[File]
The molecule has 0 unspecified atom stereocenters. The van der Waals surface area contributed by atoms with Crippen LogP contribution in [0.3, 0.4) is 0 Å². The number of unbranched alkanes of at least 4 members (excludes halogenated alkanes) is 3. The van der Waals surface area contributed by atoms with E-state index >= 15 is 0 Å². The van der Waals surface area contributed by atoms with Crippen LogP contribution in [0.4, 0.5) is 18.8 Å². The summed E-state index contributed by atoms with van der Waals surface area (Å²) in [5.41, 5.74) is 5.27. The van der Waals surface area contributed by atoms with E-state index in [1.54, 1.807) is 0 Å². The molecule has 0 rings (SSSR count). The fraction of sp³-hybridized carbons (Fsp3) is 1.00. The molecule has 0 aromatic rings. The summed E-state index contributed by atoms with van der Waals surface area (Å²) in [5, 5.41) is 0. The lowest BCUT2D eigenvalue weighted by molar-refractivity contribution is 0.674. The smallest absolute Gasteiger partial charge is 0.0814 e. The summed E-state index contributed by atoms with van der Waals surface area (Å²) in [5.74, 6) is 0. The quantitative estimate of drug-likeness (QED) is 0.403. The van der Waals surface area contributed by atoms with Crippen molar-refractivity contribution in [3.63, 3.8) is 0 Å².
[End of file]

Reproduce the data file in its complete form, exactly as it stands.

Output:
The molecule has 0 unspecified atom stereocenters. The van der Waals surface area contributed by atoms with Crippen LogP contribution in [0.3, 0.4) is 0 Å². The number of unbranched alkanes of at least 4 members (excludes halogenated alkanes) is 3. The van der Waals surface area contributed by atoms with E-state index >= 15 is 0 Å². The van der Waals surface area contributed by atoms with Crippen LogP contribution in [0.4, 0.5) is 18.8 Å². The summed E-state index contributed by atoms with van der Waals surface area (Å²) in [5.41, 5.74) is 5.27. The van der Waals surface area contributed by atoms with E-state index in [1.54, 1.807) is 0 Å². The molecule has 0 rings (SSSR count). The fraction of sp³-hybridized carbons (Fsp3) is 1.00. The molecule has 0 aromatic rings. The summed E-state index contributed by atoms with van der Waals surface area (Å²) in [5, 5.41) is 0. The lowest BCUT2D eigenvalue weighted by molar-refractivity contribution is 0.674. The smallest absolute Gasteiger partial charge is 0.0814 e. The summed E-state index contributed by atoms with van der Waals surface area (Å²) in [5.74, 6) is 0. The quantitative estimate of drug-likeness (QED) is 0.403. The van der Waals surface area contributed by atoms with Crippen molar-refractivity contribution in [3.63, 3.8) is 0 Å².